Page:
I have been deeply focused on supporting the salaries and lives of our grassroots workers. I also prioritize reducing the gap between the rich and poor, as well as efforts to give our young people a brighter future. I will faithfully implement the Minimum Age Act that was passed under President Tsai Ing-wen. With this act, minimum wage increases will be based on how the GDP or prices increase. More importantly, we must help our industries upgrade and our economy transform.

In my inaugural address, I said that economic development will take a threefold approach. First, we will have a clear vision for a smart, sustainable future. In other words, we must use technology to address climate change and respond to the global era of smart technologies. We will have an innovative economy and create a new Taiwan that is both smart and sustainable.

Second, we will expand the space industry, exploring the future by developing medium- and low-orbit satellites and drones. We will also use our strengths as a maritime nation to explore the ocean, helping related industries grow and develop in many directions.

Third, we will help our enterprises expand their presence and markets internationally. We will improve Taiwan’s investment environment and take care of our small and medium-sized businesses while helping our industries deploy all over the world. This will grow Taiwan’s economy, leading to development and creating an environment conducive to higher wages. During my election campaign, I put forward a National Project of Hope. With this, we will invest more in our society, take better care of both young and elderly people, as well as all those who need care. We will alleviate the wealth gap, while supporting the people’s welfare and the future of our young people.

President Lai, thank you. You’ve been very generous with your time. But just to end off, we spoke before how you grew up in a poor family and your father died when you were very young. You worked very hard to become a doctor and your mother wasn’t very keen about you taking a [detour] into politics. Now you’ve reached the very top of the political ladder in Taiwan, do you think that your mother would be proud, that she would have forgiven you for defying her?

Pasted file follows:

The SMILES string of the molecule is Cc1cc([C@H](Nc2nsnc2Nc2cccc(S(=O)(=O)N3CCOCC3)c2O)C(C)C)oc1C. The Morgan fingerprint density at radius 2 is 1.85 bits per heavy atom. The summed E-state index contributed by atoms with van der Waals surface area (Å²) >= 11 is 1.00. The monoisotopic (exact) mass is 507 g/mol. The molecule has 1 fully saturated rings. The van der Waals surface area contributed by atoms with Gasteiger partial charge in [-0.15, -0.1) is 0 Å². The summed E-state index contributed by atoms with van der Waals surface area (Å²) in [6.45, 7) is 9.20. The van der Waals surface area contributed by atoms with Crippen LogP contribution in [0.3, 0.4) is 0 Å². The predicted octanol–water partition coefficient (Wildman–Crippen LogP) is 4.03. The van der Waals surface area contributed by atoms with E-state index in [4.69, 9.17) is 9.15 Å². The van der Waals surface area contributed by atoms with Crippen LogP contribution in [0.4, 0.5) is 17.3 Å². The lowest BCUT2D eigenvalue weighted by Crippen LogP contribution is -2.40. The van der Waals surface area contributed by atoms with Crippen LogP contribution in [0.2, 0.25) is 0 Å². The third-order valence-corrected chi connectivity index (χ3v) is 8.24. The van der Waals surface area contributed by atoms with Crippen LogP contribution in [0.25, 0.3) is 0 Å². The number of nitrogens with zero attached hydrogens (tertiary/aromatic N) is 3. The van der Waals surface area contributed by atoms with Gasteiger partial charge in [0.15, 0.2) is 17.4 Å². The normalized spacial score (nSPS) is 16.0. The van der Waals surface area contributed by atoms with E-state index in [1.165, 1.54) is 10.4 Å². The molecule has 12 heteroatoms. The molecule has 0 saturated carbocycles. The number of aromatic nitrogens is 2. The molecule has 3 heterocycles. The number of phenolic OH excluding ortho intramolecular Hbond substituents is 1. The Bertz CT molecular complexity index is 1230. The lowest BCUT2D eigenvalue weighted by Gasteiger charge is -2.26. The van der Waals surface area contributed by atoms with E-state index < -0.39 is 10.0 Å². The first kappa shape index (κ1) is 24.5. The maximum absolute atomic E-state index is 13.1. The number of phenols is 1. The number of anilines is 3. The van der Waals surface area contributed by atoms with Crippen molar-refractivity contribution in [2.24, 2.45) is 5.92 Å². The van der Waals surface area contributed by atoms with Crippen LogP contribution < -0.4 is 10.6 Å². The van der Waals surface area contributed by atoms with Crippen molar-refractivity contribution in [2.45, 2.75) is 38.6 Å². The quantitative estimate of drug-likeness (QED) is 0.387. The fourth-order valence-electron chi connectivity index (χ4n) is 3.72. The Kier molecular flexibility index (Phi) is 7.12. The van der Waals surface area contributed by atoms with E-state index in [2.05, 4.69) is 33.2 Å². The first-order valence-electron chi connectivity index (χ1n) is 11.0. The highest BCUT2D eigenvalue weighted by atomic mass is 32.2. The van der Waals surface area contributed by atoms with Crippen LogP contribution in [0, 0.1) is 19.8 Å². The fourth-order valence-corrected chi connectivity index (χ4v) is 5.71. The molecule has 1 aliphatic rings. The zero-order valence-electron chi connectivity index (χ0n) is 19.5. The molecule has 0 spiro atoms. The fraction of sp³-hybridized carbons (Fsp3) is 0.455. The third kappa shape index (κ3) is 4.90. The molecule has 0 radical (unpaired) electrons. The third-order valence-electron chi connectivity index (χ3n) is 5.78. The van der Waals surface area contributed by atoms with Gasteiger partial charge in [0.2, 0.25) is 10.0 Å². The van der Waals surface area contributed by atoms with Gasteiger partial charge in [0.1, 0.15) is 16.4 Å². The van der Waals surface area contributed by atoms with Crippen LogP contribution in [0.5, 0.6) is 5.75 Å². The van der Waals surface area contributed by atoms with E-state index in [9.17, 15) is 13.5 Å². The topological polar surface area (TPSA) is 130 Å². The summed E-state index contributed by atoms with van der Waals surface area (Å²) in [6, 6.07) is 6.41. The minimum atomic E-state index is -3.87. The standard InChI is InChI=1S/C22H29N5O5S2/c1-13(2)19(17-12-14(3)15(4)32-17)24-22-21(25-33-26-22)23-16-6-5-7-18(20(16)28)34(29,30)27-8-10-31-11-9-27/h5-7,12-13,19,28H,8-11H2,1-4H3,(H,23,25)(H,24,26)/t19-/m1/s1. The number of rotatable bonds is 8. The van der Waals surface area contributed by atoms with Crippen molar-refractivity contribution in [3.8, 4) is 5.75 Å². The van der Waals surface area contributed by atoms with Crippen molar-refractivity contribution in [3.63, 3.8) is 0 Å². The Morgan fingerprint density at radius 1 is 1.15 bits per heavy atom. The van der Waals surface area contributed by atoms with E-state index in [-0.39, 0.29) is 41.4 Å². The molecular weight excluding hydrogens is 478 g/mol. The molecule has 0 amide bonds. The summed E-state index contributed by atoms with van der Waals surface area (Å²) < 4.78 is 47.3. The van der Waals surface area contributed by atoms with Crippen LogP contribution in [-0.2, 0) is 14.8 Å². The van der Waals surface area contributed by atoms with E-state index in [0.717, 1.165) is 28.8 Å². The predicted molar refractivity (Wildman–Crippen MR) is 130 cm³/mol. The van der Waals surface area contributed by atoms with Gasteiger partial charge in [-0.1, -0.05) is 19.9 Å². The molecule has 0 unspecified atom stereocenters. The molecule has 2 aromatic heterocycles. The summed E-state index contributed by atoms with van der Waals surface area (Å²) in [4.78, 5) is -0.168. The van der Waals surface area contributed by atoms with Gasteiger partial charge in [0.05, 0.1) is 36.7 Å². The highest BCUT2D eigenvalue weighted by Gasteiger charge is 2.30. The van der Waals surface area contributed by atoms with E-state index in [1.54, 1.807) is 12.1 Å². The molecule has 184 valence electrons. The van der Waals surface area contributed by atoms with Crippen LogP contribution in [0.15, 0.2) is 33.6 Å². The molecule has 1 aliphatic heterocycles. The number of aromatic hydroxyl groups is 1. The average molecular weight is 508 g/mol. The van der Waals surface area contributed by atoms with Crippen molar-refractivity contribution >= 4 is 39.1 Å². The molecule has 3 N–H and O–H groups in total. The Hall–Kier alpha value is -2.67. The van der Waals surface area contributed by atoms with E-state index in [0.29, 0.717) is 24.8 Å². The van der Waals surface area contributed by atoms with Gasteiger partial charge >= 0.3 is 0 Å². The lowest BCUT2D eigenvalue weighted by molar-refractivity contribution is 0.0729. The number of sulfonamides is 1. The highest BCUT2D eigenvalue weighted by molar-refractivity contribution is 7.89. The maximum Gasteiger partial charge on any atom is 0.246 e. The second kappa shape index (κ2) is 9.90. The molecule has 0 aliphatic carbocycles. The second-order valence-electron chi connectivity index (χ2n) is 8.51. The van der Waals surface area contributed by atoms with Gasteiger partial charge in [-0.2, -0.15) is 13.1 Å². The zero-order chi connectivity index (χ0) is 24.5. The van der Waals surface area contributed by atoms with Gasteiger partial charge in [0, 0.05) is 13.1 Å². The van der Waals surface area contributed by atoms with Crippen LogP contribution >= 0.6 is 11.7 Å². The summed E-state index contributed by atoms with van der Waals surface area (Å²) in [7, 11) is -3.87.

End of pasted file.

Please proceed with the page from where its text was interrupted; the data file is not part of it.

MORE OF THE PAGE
My mother was just an ordinary person and, like many mothers in Taiwan’s society at that time, worked hard, took care of the family, and hoped that their children would grow up safe and sound. What probably mattered most to my mother was that I was safe and healthy. It did not matter to her whether I became a politician or not, just as I had no expectation that one day I would sit here in the Presidential Office.

In fact, when I was little, I hoped to become a doctor so as to take care of the sick, relieve suffering, and save lives. But during the process of Taiwan’s democratization, many young people devoted themselves to politics, including myself. I had no idea that I would continue down this path, much less be here today.

My mother told me: “If people support you, then you should run for election; if not, then you should continue as a doctor.” In other words, my mother felt that I probably would not pursue politics for very long. We were from the countryside and did not come from a political family.

However, I attribute my success to Taiwan’s democratization. If it were not for the sacrifices, contributions, and achievements of countless individuals up until now, I could not have been afforded the opportunity to sit here. My responsibility is to further deepen Taiwan’s democracy and enable hard-working people from all walks of life to realize their ideals and contribute to our country.